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the a 5i com dative central bank policy, period. high levels of skepticism towards zero. >> that's a good time to invest. people are underinvested in europe. >> thank you. good to see you. thanks for being with us. sue, done to you. >> thanks, gentlemen. we have breaking news. seven-year note auction going off, hey, rick. >> demand on the seven-year auction of 29 billion, a c plus. we are looking at yield ultimately in the auction of 1.26. right in between virtually the 126, 125.5 when issued market. all of the metrics were average. indirect bidders at 33.4 on the light side direct bidders with 18.2, heavier than 16. but very similar to yesterday. moving 9 billion in supply. normally a rally pushing rates down. we will see.
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sue, back to you. >> thank you very much, rick. priceline's fourth quarter results beating the street tuesday evening. right now shares are up high on the day by about 2 1/3 percent on the trading session. simon hobbs is one of our co-anchors here, one of the best interviews in the business today, and he has the ceo, jeffrey boyd, exclusively. simon? >> mr. boyd, welcome to "power lunch." welcome to cnbc. let's dive straight in. you beat the estimates by 2 p cents. better earnings than the streets expected. how do you feel about your fourth quarter? >> we think it was an excellent quarter for the business. we were pleasantly surprised to see a little bit of acceleration in our room night growth and in international hotel results in particular. and that led to a bet are than expected quarter. >> i'm trying to imagine what it is like to be inside a business that is growing at 30%, 40% internationally.
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and yet still, when you go on the conference call, having to be quite defensive about the strategy, about the margins, about the resilience of growth that came up many times. do you think you will be able to reverse the decline in your margins or as you expand, will it always cost you more for each customer? >> well, i think that if you look at how the business performed over the course of the last year, was really an excellent year. especially given our exposure to the european markets. and the economies in western europe in particular and southern europe. our business model has performed quite well and that's where the word resilience comes in, that with really nice tail winds in business and they can do well even when the economy is not great. we look at investments we make in the business as an opportunity to build for growth into the future. and we are delighted to have that opportunity and to have strong margins that puts us in a better position than any other company in our space to take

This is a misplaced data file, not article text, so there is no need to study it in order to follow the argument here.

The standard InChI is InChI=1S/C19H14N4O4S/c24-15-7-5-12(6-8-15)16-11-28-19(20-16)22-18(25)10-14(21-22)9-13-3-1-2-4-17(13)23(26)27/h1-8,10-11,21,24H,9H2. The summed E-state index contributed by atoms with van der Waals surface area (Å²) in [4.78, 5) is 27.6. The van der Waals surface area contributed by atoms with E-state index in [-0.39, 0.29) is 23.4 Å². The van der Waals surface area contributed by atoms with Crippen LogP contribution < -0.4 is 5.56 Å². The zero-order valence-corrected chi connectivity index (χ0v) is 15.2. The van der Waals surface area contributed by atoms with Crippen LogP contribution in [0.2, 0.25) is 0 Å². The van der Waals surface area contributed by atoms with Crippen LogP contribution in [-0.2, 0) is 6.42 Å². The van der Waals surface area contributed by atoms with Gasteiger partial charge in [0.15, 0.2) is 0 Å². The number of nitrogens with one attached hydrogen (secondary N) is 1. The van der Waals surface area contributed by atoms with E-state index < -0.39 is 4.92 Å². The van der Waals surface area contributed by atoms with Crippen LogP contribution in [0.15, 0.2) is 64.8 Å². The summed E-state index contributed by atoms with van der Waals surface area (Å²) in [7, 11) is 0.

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those steps. >> and to be fair, there is a lot of positive comment this morning. calling you up 30% to $900 per share because he believes that international growth can accel brat. but just to come back to that margin question, you will be aware of the morgan stanley out recently that suggests your margins could fall over the next three years. how scared should investors be when they hear that from the likes of morgan stanley? >> you know, i have to leave it to investors to come to their own conclusions about the trade-off between operating margins and growth. but we think it is the best thing for the business for our hotel and rental car suppliers and for customers and shareholders. for us to invest in these very, very attractive opportunities. particularly in markets like asia-pacific and latin-america that are in the very early days of building jn line travel. we want to be there and invest
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aggressively because those are great opportunities. >> you know, some people that believe the stock is expensive would look at it at 18 times earnings and say that's relatively fully priced. how do you make the transition to being like jeff, at amazon, who came through, through investment with a further quarter loss but is still able to trade 178 times four earnings. can you do that? >> i look at our job as to manage the business and we don't really focus on the multiple. that's for investors and analysts to deal with. but i think there is one similarity that jeff bezos demonstrated, that it is worthwhile to make investments in businesses that have great growth opportunities and if you deliver growth to the investors, typically, they are satisfied with that. they appreciate that trade-off. >> mr. boyd, sue herera here. thank you, as well from me, for joining us.
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we are facing sequestration cuts at the end of the week. a lot of economists we talked to said if indeed these go into effect, people will once again pull in the purse strings which might have an affect on your business. how worried about you on sequestration and dysfunction in washington right now? >> i think i'm worried about it both as a voter and as a business man. our business came through the fiscal cliff in pretty good form. and i think consumers are determined to go on in our lives and to the degree that they can. all of these potential disruptions are not good for consumer sentiment or the economy and we would like it see those, the sequester solved and not have a series of banksmanship governing. >> you do not expect an impact on your bottom line, though, if indeed the sequestration cuts go into effect? >> at this point in time, i don't think given the magnitude of the cuts relative to the total size of the federal